The first actual book in Elantra is Cast in Shadow and it also does a good job introducing Kaylin and her world even if you haven’t read “Cast in Moonlight.” Not only does this novel take place in the present – seven years after the novella – but it deals quite firmly with the past, with what happened before Kaylin tried to kill the Hawklord and the marks on her arms and legs.
We knew they existed, thanks to “Cast in Moonlight,” and we knew that Kaylin most often utilizes their power to heal. But we also saw that power used in other ways if she is not careful and not bound. It’s a surprise, in some ways, that the Empire permits her to live.
Power of the kind Kaylin can wield is sought after by mages, by Arcanists (mages who do not owe loyalty to the Emperor), and by any and all Barrani and Dragons. Kaylin may be mortal and human, but the marks which give her the title Chosen mean she will be a player in games that can easily kill her if she’s not careful.
Against this backdrop, let’s meet Kaylin Neya. She might be on time if her life depended on it, but don’t count on it even then. She can’t budget either, and can easily forget to eat regardless of the state of her wallet. She has no understanding of fashion and her clothing and hair have a tendency to be less than perfect at the best of times. She considers swears to be the most useful part of any language, and takes great pride in her ability to curse in no less than seven languages. Language is, unfortunately, one of the very few classes she passed and her transcripts come up with deplorable frequency.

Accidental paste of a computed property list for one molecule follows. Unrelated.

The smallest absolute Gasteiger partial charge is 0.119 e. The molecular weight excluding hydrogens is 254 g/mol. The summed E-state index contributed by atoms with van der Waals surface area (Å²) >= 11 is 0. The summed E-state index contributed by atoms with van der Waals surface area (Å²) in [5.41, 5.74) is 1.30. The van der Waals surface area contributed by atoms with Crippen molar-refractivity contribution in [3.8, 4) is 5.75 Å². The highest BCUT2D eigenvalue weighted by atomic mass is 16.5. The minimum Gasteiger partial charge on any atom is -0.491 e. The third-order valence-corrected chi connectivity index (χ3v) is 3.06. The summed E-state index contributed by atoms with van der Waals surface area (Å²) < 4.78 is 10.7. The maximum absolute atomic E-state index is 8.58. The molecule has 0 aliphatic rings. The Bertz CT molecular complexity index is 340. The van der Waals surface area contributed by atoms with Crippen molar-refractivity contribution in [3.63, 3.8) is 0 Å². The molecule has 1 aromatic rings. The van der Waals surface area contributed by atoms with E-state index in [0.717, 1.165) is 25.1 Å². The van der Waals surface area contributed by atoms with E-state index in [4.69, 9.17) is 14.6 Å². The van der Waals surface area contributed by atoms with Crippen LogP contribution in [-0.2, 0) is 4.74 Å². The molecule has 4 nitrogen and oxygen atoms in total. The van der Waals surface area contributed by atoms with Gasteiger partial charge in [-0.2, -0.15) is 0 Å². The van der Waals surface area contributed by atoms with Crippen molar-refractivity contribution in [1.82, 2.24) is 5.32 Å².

She’s also very sensitive to magic, skilled at picking up languages, and inordinately hopeful. She spends her free time assisting the Midwives’ Guild and at the Foundling Hall (orphanage). She’s every Hawk’s younger sister and has a remarkable ability to put disparate pieces of information together and find a cohesive whole. She’s honest and blunt to a fault as well, and understands that the reason why she has not had the…honor…of meeting the Emperor is because she’d undoubtedly commit some gross breach of protocol and he’d be forced to eat her.
I do mean that literally. The Emperor is a Dragon. But at this point in the series, he is merely the looming shadow of rulership over the world in which Kaylin lives. Except for the fiefs, of course. The fiefs are on the other side of the river from Elantra, and are the oldest parts of the city. But the only law in each fief is that of the fieflord. We’ve met one of those in this book too – Lord Nightshade, an outcaste Barrani. What being outcaste means for the Barrani is not something that has been well defined yet, but the caste system is fairly simple.
Each different race has it’s own Caste and Caste Court. All issues and problems concerning only members of that species are confined to the Caste Court unless if Imperial aid is requested. Multiracial issues are dealt with by the Halls of Law. It is stated that one reason why the Caste Courts exist is because the Barrani will surrender their own to Dragon justice when the world ends. If then.
Anyway, Cast in Shadow drops us right into the thick of things. There’s serial killings going on, Kaylin has to confront her past in a way she’s been avoiding for seven years, and the Festival is coming up. Just another couple weeks in the life of a Hawk.